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evening, the flowers were in their full magnificence. Here were thousands of blossoms, rising tier above tier, higher than one could reach, and extending as far as you could see, glittering in the moonlight, and perfuming the air with their fragrance. As morning approached they began to wilt and fade. The show lasted in its profusion for two nights only. On the third night there were a few scattering blossoms amid the wrecks of the previous evenings. The Rev. J. Usborne obtained some good photographs by a flash light, which will astonish his friends in the United States and Canada. Simultaneously with the show at Punchbowl there were displays on a smaller scale in the Valley road, by the summer palace of Queen Emma, and in Judd street. There was a second flowering at the September full moon.”—H. D. M.
"I wandered lonely as a cloud
That floats on high o'er vales and hills,
A host of golden daffodils ;
“ Continuous as the stars that shine
And twinkle on the milky way,
Along the margin of a bay;
“The waves beside them danced, but they
Outdid the sparkling waves in glee ;-.
In such a jocund company;
I gazed-and gazed-but little thought What wealth that show to me had brought.
“For oft, when on my couch I lie,
In vacant or in pensive mood,
Which is the bliss of solitude;
TT did sound “passing strange” to one, born in New I England, and loving the elm above all other trees, to hear it remarked, with perfect complacency and assurance, that “there was no tree so beautiful as the cocoanut, when seen on the shore from an incoming vessel”; and I almost lost my breath in going, mentally, at one bound, from our beautiful and graceful elm to the gaunt, tall, branchless, boughless, uncompanionable-looking tree of Hawaii and the South Seas. At first the very thought of such disloyalty to the home of my birth filled me with indignation. But in less time than a few years I, too, came to believe in the cocoanut. We “live and learn"; and I lived to learn and to indorse the sentiment with all my heart; to coolly pass by elm and England's boast, the “Pride of India,” brilliantly-colored maples, royal palm, and traveler's, and indeed every other tree, to rejoice at and lift my hat to the cocoanut! Yes.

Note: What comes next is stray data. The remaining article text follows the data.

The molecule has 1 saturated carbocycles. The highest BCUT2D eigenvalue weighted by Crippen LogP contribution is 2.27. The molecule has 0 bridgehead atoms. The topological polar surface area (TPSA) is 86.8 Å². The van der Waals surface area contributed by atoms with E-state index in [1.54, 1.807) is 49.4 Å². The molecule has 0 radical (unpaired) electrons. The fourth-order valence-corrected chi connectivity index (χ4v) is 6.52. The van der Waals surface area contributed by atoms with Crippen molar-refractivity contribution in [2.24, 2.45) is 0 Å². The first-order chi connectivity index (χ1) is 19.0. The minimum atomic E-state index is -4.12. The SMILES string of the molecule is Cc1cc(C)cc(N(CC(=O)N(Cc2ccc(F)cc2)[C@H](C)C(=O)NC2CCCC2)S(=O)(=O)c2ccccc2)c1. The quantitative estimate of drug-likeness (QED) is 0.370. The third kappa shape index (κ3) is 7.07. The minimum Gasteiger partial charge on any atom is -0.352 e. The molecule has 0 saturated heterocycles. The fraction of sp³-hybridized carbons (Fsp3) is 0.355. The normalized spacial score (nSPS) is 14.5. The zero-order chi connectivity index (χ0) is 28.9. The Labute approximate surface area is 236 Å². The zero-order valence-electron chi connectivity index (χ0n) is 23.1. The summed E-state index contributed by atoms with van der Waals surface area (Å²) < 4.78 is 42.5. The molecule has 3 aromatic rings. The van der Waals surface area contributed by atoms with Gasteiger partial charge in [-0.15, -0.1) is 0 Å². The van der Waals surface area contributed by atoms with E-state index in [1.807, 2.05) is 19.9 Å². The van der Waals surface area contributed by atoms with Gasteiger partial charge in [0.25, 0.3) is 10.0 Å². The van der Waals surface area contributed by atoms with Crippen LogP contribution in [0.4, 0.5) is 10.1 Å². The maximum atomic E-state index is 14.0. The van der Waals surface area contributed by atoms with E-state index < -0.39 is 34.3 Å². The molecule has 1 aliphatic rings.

True, it does stand often quite alone in its own strength, like some one sentinel on an outer wall, a single tree, far away from all companionship, on some point of the shore, rising from the sand-up, up, forty, fifty, sixty feet, until its feathery, starlike crown seems ambitious to touch the clouds. Yes, with its great height and its century of ageand more, perchance-pointing upward to the sky and outward to the horizon—pointing upward, waving to the sky, then bending and worshiping the sea ! Yes, it loves the shore and the sea, watching for the vessels ever—a landmark for the sailor. And when so old and so weather-beaten, with its long, long service of patient watching for ships that will never come to those shores more — vessels that had been there again and again, in youth and middle age, now grown old and unfit for service —others wrecked and lost half a century ago!
When it has lost its crown-its wealth of leaves and clusters of nuts-long years before, you can still see it standing there—the brave, old veteran !—with its tapering stem pointing spire-like upward, and outward to the sea. Aloha, golden-hearted old cocoanut!
And so I mean to tell you, if you will stay, how this cocoanut-tree came to grow upon me altogether, and why and how I know that it is “a thing of beauty” and “a joy forever” to a dweller in the tropics.
Again, a perfect fringe of them may be seen, or a group, as of one family, or a grove, even. Look! that tall one at this minute is eagerly nodding and waving its last farewell to the vessel you can see, as a mere speck, against the horizon. Ah, she was here in her youth as well-strong, fresh and beautiful-glorying in hull, and mast, and sail, that could and would defy the world of waters, and come out victor through every storm! She will boast no more, alas! Her timbers are sea-worn and unworthy, her sails and spars are weak with long years of battling with winds and tempests. She will win port never again, but will go down in the next fierce and determined gale!
“What sighs have been wafted after that ship! what prayers offered up at the deserted fire-side of home! How often has the mistress, the wife, and the mother, pored over the daily news, to catch some casual intelligence of this rover of the deep! How bas expectation darkened into anxiety- anxiety into dread—and dread into despair! Alas! not one memento shall ever return for love to cherish. All that that shall ever be known is, that she sailed from her port, “and was never heard of more.”
“ Eternal Father, strong to save,
For those in peril on the sea.
["Peace, be still!”]
The cocoanuts, say they, too, were young when first they saw their friend, the ship—the big white birdskimming gaily before the breeze, in the gloriously